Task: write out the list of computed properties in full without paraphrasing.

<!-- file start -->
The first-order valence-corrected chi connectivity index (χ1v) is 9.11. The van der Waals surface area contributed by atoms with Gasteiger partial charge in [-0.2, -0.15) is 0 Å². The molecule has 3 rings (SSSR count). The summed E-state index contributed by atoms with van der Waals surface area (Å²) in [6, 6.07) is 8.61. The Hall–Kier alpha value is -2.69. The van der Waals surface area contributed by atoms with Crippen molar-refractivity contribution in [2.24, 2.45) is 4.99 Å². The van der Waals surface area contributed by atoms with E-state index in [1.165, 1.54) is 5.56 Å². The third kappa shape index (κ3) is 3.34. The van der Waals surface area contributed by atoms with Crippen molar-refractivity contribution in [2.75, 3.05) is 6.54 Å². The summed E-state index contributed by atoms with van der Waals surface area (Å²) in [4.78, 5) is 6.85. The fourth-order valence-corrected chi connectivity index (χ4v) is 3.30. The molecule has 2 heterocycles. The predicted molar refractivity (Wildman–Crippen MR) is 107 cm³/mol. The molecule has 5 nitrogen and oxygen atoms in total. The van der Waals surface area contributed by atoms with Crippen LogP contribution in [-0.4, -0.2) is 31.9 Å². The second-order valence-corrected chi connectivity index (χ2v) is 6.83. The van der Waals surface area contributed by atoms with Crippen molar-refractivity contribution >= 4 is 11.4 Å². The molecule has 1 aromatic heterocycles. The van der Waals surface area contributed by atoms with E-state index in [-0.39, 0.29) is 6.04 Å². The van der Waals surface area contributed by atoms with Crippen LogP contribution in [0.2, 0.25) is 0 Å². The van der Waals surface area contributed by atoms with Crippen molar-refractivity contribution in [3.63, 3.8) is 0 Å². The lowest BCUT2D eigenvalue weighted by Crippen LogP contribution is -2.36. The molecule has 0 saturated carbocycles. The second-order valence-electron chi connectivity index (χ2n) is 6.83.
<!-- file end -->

The first-order valence-corrected chi connectivity index (χ1v) is 9.11. The van der Waals surface area contributed by atoms with Gasteiger partial charge in [-0.2, -0.15) is 0 Å². The molecule has 3 rings (SSSR count). The summed E-state index contributed by atoms with van der Waals surface area (Å²) in [6, 6.07) is 8.61. The Hall–Kier alpha value is -2.69. The van der Waals surface area contributed by atoms with Crippen molar-refractivity contribution in [2.24, 2.45) is 4.99 Å². The van der Waals surface area contributed by atoms with E-state index in [1.165, 1.54) is 5.56 Å². The third kappa shape index (κ3) is 3.34. The van der Waals surface area contributed by atoms with Crippen molar-refractivity contribution in [2.75, 3.05) is 6.54 Å². The summed E-state index contributed by atoms with van der Waals surface area (Å²) in [4.78, 5) is 6.85. The fourth-order valence-corrected chi connectivity index (χ4v) is 3.30. The molecule has 2 heterocycles. The predicted molar refractivity (Wildman–Crippen MR) is 107 cm³/mol. The molecule has 5 nitrogen and oxygen atoms in total. The van der Waals surface area contributed by atoms with Crippen LogP contribution in [-0.4, -0.2) is 31.9 Å². The second-order valence-corrected chi connectivity index (χ2v) is 6.83. The van der Waals surface area contributed by atoms with Crippen molar-refractivity contribution >= 4 is 11.4 Å². The molecule has 1 aromatic heterocycles. The van der Waals surface area contributed by atoms with E-state index in [-0.39, 0.29) is 6.04 Å². The van der Waals surface area contributed by atoms with Crippen LogP contribution in [0.2, 0.25) is 0 Å². The van der Waals surface area contributed by atoms with Crippen molar-refractivity contribution in [3.63, 3.8) is 0 Å². The lowest BCUT2D eigenvalue weighted by Crippen LogP contribution is -2.36. The molecule has 0 saturated carbocycles. The second-order valence-electron chi connectivity index (χ2n) is 6.83.